BY FLORENCE BETT
My nanny split. Two weeks into the New Year, on a Sunday evening, around the time she should have been making her way back home after her day off, she sent me a long text. “Nimeona sitaendelea na kazi…” it began.
I let out a long deflating sigh. What did she mean ‘she didn’t want to carry on with her job’? Did she want a promotion, a rework of her JD? Had she reached a plateau in her career and wanted a challenge, one outside my home? Did she want me to get another baby so she could relive those early days of being needed around the clock? Because I could, it’s really not that difficult to, I could. Was she bored? Did she feel she’d outlived her purpose in our lives? I didn’t understand it. I’d been with her for a year and three months – she’d moved in to our house in late October 2015, two weeks before Muna was born. As far as nannies go, she was all I knew. She was all Muna knew.
Her text went on to say that she’d apply for her ID card (she’d been pick pocketed in the bus to Busia over Christmas) then look for work elsewhere. She signed off with a plan to settle her debt, “nitaanza kukulipa immediately nikiingia kazi.”
She didn’t say goodbye.
This sucked. This bloody sucked. It wasn’t how I’d imagined our day would end. Muna, GB and I had had a great day as a family: we’d made it early to church that morning, Muna had snacked on mangoes and squealed around the pulpit as the preacher wielded his Bible to the flock. (She reminded me of that Emmanuel kid from the Old Testament.) After church we went for brunch then had an afternoon swim.
It was also a fun day of firsts: the first time as an Anglican family to church, the first time I’d breastfed Muna while wearing a dress, the first time I’d styled her hair into three scattered buns, the first time she and I swam together, the first time I’d rocked a two-piece since giving birth, the first time I had to threaten GB with punishment if he didn’t get out of the pool (it’s the heated water he couldn’t get enough of).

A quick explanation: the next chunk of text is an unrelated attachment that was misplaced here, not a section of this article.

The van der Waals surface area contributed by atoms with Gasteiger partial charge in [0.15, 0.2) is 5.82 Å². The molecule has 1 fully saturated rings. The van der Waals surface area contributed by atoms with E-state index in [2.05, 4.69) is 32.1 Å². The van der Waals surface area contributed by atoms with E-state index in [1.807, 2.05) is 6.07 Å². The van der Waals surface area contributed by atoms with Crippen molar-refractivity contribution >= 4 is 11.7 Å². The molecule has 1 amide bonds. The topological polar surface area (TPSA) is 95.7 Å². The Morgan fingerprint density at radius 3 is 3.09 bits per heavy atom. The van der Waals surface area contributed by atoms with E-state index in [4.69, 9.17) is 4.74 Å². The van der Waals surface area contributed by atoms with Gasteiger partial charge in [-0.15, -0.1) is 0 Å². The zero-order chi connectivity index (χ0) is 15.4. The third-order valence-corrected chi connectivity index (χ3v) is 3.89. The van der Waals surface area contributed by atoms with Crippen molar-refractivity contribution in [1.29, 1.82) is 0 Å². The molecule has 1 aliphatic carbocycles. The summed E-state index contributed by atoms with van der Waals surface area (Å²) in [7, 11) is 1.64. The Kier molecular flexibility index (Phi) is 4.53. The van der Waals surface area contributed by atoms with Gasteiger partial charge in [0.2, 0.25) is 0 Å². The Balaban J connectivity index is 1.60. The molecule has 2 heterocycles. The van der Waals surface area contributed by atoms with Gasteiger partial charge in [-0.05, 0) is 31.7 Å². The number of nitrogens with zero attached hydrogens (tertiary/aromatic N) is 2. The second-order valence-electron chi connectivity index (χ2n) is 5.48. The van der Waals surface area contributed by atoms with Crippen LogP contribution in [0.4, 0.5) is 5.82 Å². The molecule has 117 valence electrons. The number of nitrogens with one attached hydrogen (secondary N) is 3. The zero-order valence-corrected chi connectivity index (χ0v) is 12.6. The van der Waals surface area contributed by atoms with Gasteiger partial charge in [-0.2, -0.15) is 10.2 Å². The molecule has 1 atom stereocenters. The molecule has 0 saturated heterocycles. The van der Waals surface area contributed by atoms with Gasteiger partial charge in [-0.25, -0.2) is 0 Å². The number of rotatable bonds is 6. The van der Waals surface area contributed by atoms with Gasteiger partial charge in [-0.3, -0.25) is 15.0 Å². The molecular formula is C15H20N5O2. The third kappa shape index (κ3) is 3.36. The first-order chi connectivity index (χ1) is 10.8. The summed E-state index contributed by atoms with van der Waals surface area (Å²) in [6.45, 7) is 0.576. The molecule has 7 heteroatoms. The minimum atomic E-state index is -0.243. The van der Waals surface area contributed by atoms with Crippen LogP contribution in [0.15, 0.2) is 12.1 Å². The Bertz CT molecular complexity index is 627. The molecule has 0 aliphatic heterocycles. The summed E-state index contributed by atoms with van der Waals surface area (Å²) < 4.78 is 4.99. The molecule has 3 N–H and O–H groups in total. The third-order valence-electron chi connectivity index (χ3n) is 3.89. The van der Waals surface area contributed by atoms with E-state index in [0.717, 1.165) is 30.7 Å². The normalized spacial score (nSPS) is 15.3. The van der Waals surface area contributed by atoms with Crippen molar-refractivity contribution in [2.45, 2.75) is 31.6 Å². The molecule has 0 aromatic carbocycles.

It had been a glorious day on all accounts.
(By the way, I later saw the swimming photos and they told a different story. Muna looked undeniably unhappy in my arms. When she wasn’t choking on the chlorine water she’d swallowed, she was crying because she was terrified; she didn’t seem to understand why there was so much water around her and what we were doing in it in the first place. As for me and my two-piece, hhmm. In my head, I looked a certain kind of sexy, the kind you get from being comfortable and accepting of what your body has become since pregnancy then childbirth. Truth is, I didn’t look as sexy as I felt. Bouncing around in that pool with Muna, I looked like a sponge that had sucked in too much water.)
I needed to calm down, so I waited an hour before doing anything about her, my nanny’s, sudden departure. When we got home, I went to her room and checked her wardrobe. She had cleared it. Cleared it like a form four clearing his locker from a boarding school he hated. I let out another deflating sigh. Jesus. I picked up the phone and called her.
Let me be clear about this: I wasn’t calling to ask her to return. Ah ah. That storo was already done and dusted. I was calling to ask her why: why she’d thrown me under the bus and left without giving me notice; why she didn’t want the tears and hugs of proper goodbyes; why she’d left with my basket from Nanyuki, the one I’d told her she could have just because. Couldn’t she have left the bloody basket behind, surely?